New Zealand riders Ally Wollaston and Laurence Pithie won titles on day four of the UCI Junior Track Cycling World Championships in Germany.
Wollaston from Hamilton won the women’s 2000m individual pursuit by the narrowest of margins, holding off Britain’s Elynor Backstedt in the final by just 0.17 seconds to claim the title after topping qualifiers. She follows the success of Ellesse Andrews who won the world title two years ago in Italy.
Wollaston from Hamilton won the women’s 2000m individual pursuit by the narrowest of margins, holding off Great Britain’s Elynor Backstedt in the final by just 0.17 seconds to claim the title after topping qualifiers.
The 18-year-old clocked a personal best 2:18.687 to best qualifiers in the morning, setting up a match with Backstedt in the final, where the Kiwi again adopted her daring tactic of starting fast. She was ahead by 1.3 seconds after the first 1000m and was still ahead by 0.8s with one lap to go. The British rider threw everything into her work but came up just short with Wollaston winning in 2:18.900, with a blink to Backstedt.
“It is hard to believe to be honest. After the disappointments of last year, I’ve been working for two years for this,” said Wollaston, who was forced out of the 2018 competition with illness.
“I bloody wanted the title. I know my tactics are a bit unusual and I am walking a fine line but my strength is my speed in the first half of the race. It works for me.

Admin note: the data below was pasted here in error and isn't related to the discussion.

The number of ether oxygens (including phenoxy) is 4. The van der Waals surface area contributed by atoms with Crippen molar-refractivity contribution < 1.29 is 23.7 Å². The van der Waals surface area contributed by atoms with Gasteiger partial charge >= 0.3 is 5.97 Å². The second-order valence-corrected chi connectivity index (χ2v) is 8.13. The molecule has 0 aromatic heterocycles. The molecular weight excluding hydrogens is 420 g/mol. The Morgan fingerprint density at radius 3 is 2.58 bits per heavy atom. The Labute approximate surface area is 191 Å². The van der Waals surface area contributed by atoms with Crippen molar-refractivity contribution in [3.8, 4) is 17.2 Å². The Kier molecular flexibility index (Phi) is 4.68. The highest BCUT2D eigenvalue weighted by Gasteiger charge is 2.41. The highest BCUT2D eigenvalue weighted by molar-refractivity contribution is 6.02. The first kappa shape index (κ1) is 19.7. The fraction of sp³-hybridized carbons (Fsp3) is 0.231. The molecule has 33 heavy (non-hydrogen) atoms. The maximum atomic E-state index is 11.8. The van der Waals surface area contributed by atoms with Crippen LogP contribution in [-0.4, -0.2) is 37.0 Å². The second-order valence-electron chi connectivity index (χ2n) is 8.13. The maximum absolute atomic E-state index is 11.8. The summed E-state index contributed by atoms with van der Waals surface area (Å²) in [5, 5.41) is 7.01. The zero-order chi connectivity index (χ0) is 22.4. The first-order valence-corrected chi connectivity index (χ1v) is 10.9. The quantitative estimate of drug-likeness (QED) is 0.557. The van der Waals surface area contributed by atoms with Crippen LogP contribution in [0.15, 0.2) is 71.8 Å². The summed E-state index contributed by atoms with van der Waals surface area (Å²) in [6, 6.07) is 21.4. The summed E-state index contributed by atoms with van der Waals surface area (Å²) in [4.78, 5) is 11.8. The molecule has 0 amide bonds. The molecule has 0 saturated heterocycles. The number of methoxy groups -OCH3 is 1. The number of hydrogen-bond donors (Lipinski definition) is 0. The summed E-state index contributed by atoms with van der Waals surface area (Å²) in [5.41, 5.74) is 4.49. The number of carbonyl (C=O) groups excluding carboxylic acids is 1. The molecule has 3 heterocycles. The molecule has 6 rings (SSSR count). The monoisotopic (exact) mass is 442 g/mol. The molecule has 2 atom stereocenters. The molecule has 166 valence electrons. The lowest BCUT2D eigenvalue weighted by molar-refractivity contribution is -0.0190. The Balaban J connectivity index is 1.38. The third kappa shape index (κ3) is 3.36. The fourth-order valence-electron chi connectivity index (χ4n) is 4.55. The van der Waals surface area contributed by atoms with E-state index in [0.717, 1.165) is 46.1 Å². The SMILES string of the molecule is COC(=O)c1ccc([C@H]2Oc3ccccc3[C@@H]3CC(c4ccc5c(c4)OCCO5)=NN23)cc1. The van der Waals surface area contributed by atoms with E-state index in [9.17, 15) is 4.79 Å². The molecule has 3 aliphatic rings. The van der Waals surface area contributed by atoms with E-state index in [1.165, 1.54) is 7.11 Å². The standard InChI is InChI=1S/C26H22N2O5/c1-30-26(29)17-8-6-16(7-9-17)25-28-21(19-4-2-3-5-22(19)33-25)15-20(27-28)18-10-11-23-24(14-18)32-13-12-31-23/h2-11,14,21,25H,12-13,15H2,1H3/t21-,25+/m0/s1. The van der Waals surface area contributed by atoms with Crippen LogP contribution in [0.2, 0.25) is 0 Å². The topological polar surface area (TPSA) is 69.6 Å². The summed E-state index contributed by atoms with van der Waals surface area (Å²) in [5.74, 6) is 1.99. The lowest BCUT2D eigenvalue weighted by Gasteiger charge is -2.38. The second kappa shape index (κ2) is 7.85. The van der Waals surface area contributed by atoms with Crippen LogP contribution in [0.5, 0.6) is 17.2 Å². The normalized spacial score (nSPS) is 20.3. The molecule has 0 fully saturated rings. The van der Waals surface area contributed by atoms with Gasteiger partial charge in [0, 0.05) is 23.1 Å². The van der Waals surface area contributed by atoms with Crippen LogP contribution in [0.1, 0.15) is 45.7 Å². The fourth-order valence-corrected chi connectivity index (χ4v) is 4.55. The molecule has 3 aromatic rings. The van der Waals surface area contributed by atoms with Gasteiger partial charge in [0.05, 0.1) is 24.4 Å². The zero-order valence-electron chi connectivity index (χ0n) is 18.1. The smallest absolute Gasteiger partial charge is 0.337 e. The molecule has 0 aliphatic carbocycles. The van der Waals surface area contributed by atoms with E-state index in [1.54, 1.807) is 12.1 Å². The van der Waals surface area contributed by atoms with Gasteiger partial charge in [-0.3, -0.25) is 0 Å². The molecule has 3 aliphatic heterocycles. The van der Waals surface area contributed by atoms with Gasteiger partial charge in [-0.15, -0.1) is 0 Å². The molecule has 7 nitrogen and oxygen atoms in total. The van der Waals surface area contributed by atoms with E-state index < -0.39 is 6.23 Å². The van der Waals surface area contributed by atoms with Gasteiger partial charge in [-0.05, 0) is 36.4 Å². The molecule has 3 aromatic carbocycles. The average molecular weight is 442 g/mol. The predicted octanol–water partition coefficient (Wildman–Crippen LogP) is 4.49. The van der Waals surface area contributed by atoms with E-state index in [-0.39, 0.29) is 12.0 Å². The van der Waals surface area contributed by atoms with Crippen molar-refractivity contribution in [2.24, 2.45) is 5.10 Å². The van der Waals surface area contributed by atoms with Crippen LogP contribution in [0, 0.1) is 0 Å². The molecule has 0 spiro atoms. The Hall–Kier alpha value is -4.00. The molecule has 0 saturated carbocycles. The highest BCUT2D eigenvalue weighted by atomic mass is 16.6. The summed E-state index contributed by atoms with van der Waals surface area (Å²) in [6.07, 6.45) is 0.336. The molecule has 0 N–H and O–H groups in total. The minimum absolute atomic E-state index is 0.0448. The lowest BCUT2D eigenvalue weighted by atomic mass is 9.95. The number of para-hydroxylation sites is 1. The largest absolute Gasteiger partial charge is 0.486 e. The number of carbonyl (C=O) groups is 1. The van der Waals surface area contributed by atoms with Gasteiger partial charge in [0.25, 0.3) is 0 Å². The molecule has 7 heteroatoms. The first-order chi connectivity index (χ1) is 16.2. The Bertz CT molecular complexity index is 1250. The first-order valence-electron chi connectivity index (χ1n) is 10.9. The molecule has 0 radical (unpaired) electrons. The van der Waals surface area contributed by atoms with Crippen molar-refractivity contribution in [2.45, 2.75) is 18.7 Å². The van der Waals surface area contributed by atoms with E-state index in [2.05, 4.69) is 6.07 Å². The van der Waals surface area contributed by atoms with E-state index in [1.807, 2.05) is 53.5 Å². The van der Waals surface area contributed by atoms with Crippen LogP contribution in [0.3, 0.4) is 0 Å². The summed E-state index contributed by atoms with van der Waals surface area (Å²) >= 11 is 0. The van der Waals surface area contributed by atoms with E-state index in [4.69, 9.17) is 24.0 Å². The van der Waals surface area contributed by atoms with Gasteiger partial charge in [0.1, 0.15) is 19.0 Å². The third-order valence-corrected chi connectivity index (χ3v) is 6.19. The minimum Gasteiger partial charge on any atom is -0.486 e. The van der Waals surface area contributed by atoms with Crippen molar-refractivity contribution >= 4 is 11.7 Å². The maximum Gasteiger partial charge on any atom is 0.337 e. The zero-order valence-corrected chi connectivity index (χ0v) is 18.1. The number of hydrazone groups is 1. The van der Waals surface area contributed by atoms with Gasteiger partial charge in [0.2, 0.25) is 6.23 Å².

“I knew I had a lead but my coach Tim Carswell was walking the line and getting closer and closer to the line which showed she was closing.
“I was playing with fire but I got there and with two personal bests today. I was confident of my form and I just couldn’t be happier. It is great to enjoy this with my parents and my sister here. I need to refocus tomorrow and give my best for the Madison.”
Earlier teammate Mckenzie Milne finished seventh in the pursuit, clocking 2:23.657 to be only one second outside the top four.
Pithie started well in his quest in the omnium, finishing fourth in the opening 7.5km scratch race before taking on the Tempo race, comprising a sprint in each of 26 laps after a four-lap start.
The second world title fell to Christchurch’s Laurence Pithie in the four-discipline omnium. Pithie dominated the competition – he was fourth in the scratch race, won the tempo and elimination races and was first equal in the points race.
“It is my weak link in the omnium and one I don’t usually do very well in,” said Pithie.
But he broke clear to win 10 sprints in a row to claim the honours and followed up with a win in the elimination race, where the last rider is eliminated every second lap.
“Today was one of those days when it all went right. I had a great start in the Points race and collected points in each of the first five sprints and from that point on it was a case of just covering wheels. I was absolutely knackered,” said Pithie.
Pithie claimed equal first in the Points race to finish on 129 points overall, which point or two.
“This is a dream come true. It is pretty epic especially the way I managed to win it. I knew I had good legs and I knew after I had 11 and a half hours sleep last night that I was up for it. I am just ecstatic.
“I am going to enjoy this but want to get a good night’s sleep and give things a huge go in the Madison with Kiaan (Watts) tomorrow.”
In other rides Waikato’s Olivia King enjoyed a top-10 finish in the 500m time trial won by Taky Kouame (FRA) while Southland’s Emily Paterson was 16th in the 20km Points race won by Japan’s Tsuyaka Uchino.
Action on the final day of the world championships features King and Paterson in the keirin, Conor Shearing and Keegan Hornblow in the 1000m time trial, Pithie and Watts in the men’s Madison with Wollaston and Eva Parkinson in the women’s Madison.
More to come . . .